New A team of researchers including scientists from the University of Florida has shown insect colonies follow some of the same biological "rules" as individuals, a finding that suggests insect societies operate like a single "superorganism" in terms of their physiology and life cycle.
For more than a century, biologists have marveled at the highly cooperative nature of ants, bees and other social insects that work together to determine the survival and growth of a colony.
The social interactions are much like cells working together in a single body, hence the term "superorganism" an organism comprised of many organisms, according to James Gillooly, Ph.D., an assistant professor in the department of biology at UF's College of Liberal Arts and Sciences.
Now, researchers from UF, the University of Oklahoma and the Albert Einstein College of Medicine have taken the same mathematical models that predict lifespan, growth and reproduction in individual organisms and used them to predict these features in whole colonies.
By analyzing data from 168 different social insect species including ants, termites, bees and wasps, the authors found that the lifespan, growth rates and rates of reproduction of whole colonies when considered as superorganisms were nearly indistinguishable from individual organisms.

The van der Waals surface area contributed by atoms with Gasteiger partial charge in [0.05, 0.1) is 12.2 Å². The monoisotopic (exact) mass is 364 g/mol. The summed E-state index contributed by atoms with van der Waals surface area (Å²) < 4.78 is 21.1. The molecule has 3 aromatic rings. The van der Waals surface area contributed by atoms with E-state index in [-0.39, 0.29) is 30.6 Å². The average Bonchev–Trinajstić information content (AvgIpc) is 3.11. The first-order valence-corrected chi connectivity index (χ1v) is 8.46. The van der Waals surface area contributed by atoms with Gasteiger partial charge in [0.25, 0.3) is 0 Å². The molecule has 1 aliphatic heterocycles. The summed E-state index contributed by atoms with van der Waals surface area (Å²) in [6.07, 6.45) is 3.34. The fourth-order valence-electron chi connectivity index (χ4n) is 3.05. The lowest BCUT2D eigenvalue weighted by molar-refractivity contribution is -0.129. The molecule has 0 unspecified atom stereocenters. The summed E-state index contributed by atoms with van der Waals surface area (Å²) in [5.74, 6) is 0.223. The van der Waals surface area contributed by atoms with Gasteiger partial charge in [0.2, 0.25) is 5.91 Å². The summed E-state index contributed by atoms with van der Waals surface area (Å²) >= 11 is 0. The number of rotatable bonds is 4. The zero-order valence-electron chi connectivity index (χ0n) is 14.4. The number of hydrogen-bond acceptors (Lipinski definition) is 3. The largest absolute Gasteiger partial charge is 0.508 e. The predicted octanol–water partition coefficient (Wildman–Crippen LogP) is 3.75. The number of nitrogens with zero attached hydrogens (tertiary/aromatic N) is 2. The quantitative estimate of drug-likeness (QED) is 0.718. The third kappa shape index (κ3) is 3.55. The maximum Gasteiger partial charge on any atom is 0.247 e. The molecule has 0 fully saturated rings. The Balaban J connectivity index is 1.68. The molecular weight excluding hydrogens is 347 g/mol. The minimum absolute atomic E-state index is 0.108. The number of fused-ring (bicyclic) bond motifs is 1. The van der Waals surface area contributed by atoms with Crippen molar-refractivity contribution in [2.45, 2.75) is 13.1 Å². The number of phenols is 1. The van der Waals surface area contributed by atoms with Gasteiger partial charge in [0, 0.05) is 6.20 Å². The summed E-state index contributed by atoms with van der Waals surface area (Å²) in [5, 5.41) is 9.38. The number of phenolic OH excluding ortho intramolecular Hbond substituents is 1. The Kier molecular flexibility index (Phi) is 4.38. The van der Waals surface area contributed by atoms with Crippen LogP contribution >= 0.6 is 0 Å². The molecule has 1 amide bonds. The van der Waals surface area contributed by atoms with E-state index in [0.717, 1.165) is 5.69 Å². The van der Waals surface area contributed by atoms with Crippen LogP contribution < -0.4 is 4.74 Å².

The findings will be published online this week in the Proceedings of the National Academy of Sciences Early Edition.
"This PNAS paper regarding the energetic basis of colonial living in social insects is notable for its originality and also for its importance," said Edward O. Wilson, a professor of biology at Harvard University and co-author of the book "The Super-Organism," who was not involved in the research. "The research certainly adds a new perspective to our study of how insect societies are organized and to what degree they are organized."
The study may also help scientists understand how soc
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University of Florida